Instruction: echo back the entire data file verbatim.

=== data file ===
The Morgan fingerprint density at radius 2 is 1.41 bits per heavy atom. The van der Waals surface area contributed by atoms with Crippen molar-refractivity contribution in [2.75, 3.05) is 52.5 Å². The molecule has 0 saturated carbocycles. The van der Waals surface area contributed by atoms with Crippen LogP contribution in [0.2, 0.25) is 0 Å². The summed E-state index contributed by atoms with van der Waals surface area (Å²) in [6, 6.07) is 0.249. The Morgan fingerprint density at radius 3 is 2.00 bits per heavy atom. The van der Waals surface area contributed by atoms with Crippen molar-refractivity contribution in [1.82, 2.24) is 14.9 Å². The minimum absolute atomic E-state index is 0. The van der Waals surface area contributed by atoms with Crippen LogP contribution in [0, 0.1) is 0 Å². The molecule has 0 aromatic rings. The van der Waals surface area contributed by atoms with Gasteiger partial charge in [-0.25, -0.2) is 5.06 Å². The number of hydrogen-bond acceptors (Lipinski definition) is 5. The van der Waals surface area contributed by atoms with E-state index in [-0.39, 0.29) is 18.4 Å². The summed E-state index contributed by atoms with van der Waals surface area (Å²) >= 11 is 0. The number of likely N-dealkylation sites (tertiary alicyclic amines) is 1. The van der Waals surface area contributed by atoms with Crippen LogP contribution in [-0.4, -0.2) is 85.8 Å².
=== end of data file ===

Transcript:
The Morgan fingerprint density at radius 2 is 1.41 bits per heavy atom. The van der Waals surface area contributed by atoms with Crippen molar-refractivity contribution in [2.75, 3.05) is 52.5 Å². The molecule has 0 saturated carbocycles. The van der Waals surface area contributed by atoms with Crippen LogP contribution in [0.2, 0.25) is 0 Å². The summed E-state index contributed by atoms with van der Waals surface area (Å²) in [6, 6.07) is 0.249. The Morgan fingerprint density at radius 3 is 2.00 bits per heavy atom. The van der Waals surface area contributed by atoms with Crippen molar-refractivity contribution in [1.82, 2.24) is 14.9 Å². The minimum absolute atomic E-state index is 0. The van der Waals surface area contributed by atoms with Crippen LogP contribution in [0, 0.1) is 0 Å². The molecule has 0 aromatic rings. The van der Waals surface area contributed by atoms with Gasteiger partial charge in [-0.25, -0.2) is 5.06 Å². The number of hydrogen-bond acceptors (Lipinski definition) is 5. The van der Waals surface area contributed by atoms with E-state index in [-0.39, 0.29) is 18.4 Å². The summed E-state index contributed by atoms with van der Waals surface area (Å²) >= 11 is 0. The number of likely N-dealkylation sites (tertiary alicyclic amines) is 1. The van der Waals surface area contributed by atoms with Crippen LogP contribution in [-0.4, -0.2) is 85.8 Å².